On March 10, 2015, a group of plaintiffs suing Goldman Sachs for gender discrimination suffered another setback in their attempt to certify a company-wide class in the case of Chen-Oster et al. v. Goldman, Sachs & Co., 10 Civ. 6950, pending in the Southern District of New York.  In that decision, linked here, Magistrate Judge Francis issued a report and recommendation holding that individualized issues of causation would “swamp” any classwide questions and that the predominance requirement of Rule 23(b)(3) was not met.

The Chen-Oster plaintiffs allege that Goldman Sachs’ internal evaluation, promotion, and compensation policies disfavor women.  They rely primarily on an expert report stating that women tend to score lower than men on Goldman Sachs’ yearly evaluations, known as “360 Reviews,” even after controlling for factors such as experience and education; and that women were likely to be rated in a lower “quartile” by their supervisors as compared to similarly situated men.  The court held that, while this statistical evidence met the low burden of showing a common question under Rule 23(a), it did not meet the “more demanding” predominance standard of Rule 23(b)(3).  Even if the expert report created a “presumptive causal link” between the challenged processes and an individual class member’s alleged injury, “Goldman Sachs would retain the right to demonstrate that there were other, legitimate explanations for any shortfall in compensation or failure to be promoted.”  Certain factors that are necessarily unique to each potential plaintiff – her “particular skills, the nature of the work in her business unit, the unit’s profitability relative to other units, and, indeed, the extent to which the employee’s manager considered 360 review and quartiling evaluations — would effectively swamp the common question of whether the evaluative policies have, on average a discriminatory impact.”  Thus, even though the expert report may establish that, on average, women were disadvantaged by these processes, it was impossible to show that any particular plaintiff suffered an adverse employment action because of the challenged policies rather than because of her own individual job performance or her business group’s profitability. The Court also held that individualized factors were likely to play an even greater role with respect to plaintiffs’ intentional disparate treatment claims.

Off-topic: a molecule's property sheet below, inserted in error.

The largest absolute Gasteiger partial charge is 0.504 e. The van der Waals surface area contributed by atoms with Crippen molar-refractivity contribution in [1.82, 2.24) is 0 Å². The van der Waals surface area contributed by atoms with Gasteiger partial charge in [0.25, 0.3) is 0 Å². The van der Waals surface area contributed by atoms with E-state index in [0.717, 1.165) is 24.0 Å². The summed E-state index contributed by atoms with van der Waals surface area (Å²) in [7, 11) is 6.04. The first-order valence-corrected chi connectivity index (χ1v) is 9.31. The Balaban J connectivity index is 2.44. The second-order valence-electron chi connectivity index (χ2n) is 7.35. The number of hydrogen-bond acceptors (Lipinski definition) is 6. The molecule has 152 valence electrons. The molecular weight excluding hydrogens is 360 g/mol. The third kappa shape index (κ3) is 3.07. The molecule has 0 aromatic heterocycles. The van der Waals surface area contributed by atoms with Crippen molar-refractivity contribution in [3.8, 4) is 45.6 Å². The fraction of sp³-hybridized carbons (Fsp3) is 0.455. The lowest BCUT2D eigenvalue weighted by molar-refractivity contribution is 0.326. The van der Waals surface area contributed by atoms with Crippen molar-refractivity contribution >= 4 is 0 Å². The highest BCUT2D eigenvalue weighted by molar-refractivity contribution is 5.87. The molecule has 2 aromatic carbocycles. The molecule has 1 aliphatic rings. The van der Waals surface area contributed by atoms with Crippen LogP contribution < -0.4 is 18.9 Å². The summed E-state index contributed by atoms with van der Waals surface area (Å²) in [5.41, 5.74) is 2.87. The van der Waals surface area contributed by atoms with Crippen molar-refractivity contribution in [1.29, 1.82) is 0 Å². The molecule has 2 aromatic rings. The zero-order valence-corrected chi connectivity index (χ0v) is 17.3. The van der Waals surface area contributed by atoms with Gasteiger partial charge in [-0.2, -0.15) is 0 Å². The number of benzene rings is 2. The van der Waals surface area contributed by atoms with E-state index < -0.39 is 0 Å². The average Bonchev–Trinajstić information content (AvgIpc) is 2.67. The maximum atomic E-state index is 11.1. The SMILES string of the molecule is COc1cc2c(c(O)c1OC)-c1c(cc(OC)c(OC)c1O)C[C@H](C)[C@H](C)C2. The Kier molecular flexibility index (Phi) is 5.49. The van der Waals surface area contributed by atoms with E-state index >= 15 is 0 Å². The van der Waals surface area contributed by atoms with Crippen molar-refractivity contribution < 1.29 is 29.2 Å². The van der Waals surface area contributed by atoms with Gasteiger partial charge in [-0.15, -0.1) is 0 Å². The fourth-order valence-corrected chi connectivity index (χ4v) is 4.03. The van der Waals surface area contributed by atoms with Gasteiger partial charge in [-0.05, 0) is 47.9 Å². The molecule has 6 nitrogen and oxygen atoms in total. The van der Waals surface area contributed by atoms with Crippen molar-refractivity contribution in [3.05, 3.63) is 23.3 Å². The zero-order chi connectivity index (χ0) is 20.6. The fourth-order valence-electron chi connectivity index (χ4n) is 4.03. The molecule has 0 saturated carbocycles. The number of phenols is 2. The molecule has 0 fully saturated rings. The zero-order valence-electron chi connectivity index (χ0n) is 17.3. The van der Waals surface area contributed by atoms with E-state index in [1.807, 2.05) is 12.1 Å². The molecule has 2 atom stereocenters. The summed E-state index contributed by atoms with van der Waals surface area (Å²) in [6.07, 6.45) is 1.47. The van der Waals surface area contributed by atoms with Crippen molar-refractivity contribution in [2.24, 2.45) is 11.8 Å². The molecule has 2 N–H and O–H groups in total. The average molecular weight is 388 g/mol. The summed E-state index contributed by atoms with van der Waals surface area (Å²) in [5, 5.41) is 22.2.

The court further noted that, in a previous decision in this action, District Judge Leonard B. Sand had found that the plaintiffs had no standing to seek certification for injunctive relief under Rule 23(b)(2) because they were no longer employed with Goldman Sachs.  The court declined to reconsider that decision despite its misgivings, citing the law of the case doctrine. Thus, because neither of the Rule 23(b) requirements for certification were met, Plaintiffs’ motion was denied.

Judge Francis’s report and recommendation emphasizes the heightened standard that plaintiffs face in certifying disparate impact classes in light of the Supreme Court’s seminal 2011 decision of Wal-Mart Stores, Inc. v. Dukes.This report is still subject to review by District Judge Analisa Torres and, potentially, the Second Circuit. Nonetheless, it is yet another sign that lower courts are paying close heed to the Supreme Court’s admonition that defendants are entitled to present individual defenses to individualized claims, and that a presentation of overarching classwide statistical evidence cannot override this right.